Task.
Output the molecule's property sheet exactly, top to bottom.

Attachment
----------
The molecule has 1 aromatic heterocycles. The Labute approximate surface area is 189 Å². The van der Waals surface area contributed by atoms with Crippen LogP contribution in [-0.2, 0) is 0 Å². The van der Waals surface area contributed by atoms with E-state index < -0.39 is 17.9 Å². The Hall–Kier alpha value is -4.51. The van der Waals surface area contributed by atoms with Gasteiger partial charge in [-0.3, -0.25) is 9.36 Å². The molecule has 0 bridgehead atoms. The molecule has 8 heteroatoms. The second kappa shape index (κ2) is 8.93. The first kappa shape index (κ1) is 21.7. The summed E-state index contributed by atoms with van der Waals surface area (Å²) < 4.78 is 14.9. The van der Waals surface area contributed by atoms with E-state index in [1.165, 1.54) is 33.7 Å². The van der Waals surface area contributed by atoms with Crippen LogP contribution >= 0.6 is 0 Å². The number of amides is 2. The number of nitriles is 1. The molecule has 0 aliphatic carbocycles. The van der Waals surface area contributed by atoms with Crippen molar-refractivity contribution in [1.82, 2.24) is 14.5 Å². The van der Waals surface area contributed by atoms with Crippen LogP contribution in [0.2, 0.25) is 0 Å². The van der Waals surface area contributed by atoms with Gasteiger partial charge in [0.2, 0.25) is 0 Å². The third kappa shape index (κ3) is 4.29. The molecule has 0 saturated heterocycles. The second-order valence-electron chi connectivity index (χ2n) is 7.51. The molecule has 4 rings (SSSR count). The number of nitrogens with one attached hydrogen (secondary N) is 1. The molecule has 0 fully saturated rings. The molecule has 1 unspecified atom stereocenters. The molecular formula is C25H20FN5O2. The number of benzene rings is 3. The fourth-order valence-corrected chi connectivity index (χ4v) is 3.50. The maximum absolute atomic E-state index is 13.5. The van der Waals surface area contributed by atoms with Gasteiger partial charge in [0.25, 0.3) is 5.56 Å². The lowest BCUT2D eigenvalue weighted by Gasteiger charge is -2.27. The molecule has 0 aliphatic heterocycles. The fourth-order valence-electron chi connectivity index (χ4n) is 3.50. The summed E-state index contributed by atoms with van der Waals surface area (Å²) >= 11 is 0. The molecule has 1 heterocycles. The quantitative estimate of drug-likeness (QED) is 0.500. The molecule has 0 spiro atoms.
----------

The molecule has 1 aromatic heterocycles. The Labute approximate surface area is 189 Å². The van der Waals surface area contributed by atoms with Crippen LogP contribution in [-0.2, 0) is 0 Å². The van der Waals surface area contributed by atoms with E-state index < -0.39 is 17.9 Å². The Hall–Kier alpha value is -4.51. The van der Waals surface area contributed by atoms with Gasteiger partial charge in [-0.3, -0.25) is 9.36 Å². The molecule has 0 bridgehead atoms. The molecule has 8 heteroatoms. The second kappa shape index (κ2) is 8.93. The first kappa shape index (κ1) is 21.7. The summed E-state index contributed by atoms with van der Waals surface area (Å²) < 4.78 is 14.9. The van der Waals surface area contributed by atoms with E-state index in [1.165, 1.54) is 33.7 Å². The van der Waals surface area contributed by atoms with Crippen LogP contribution >= 0.6 is 0 Å². The number of amides is 2. The number of nitriles is 1. The molecule has 0 aliphatic carbocycles. The van der Waals surface area contributed by atoms with Crippen molar-refractivity contribution in [1.82, 2.24) is 14.5 Å². The van der Waals surface area contributed by atoms with Crippen LogP contribution in [0.2, 0.25) is 0 Å². The van der Waals surface area contributed by atoms with Gasteiger partial charge in [0.2, 0.25) is 0 Å². The third kappa shape index (κ3) is 4.29. The molecule has 0 saturated heterocycles. The second-order valence-electron chi connectivity index (χ2n) is 7.51. The molecule has 4 rings (SSSR count). The number of nitrogens with one attached hydrogen (secondary N) is 1. The molecule has 0 fully saturated rings. The molecule has 1 unspecified atom stereocenters. The molecular formula is C25H20FN5O2. The number of benzene rings is 3. The fourth-order valence-corrected chi connectivity index (χ4v) is 3.50. The maximum absolute atomic E-state index is 13.5. The van der Waals surface area contributed by atoms with Gasteiger partial charge in [0.25, 0.3) is 5.56 Å². The lowest BCUT2D eigenvalue weighted by Gasteiger charge is -2.27. The molecule has 0 aliphatic heterocycles. The fourth-order valence-electron chi connectivity index (χ4n) is 3.50. The summed E-state index contributed by atoms with van der Waals surface area (Å²) >= 11 is 0. The molecule has 1 heterocycles. The quantitative estimate of drug-likeness (QED) is 0.500. The molecule has 0 spiro atoms.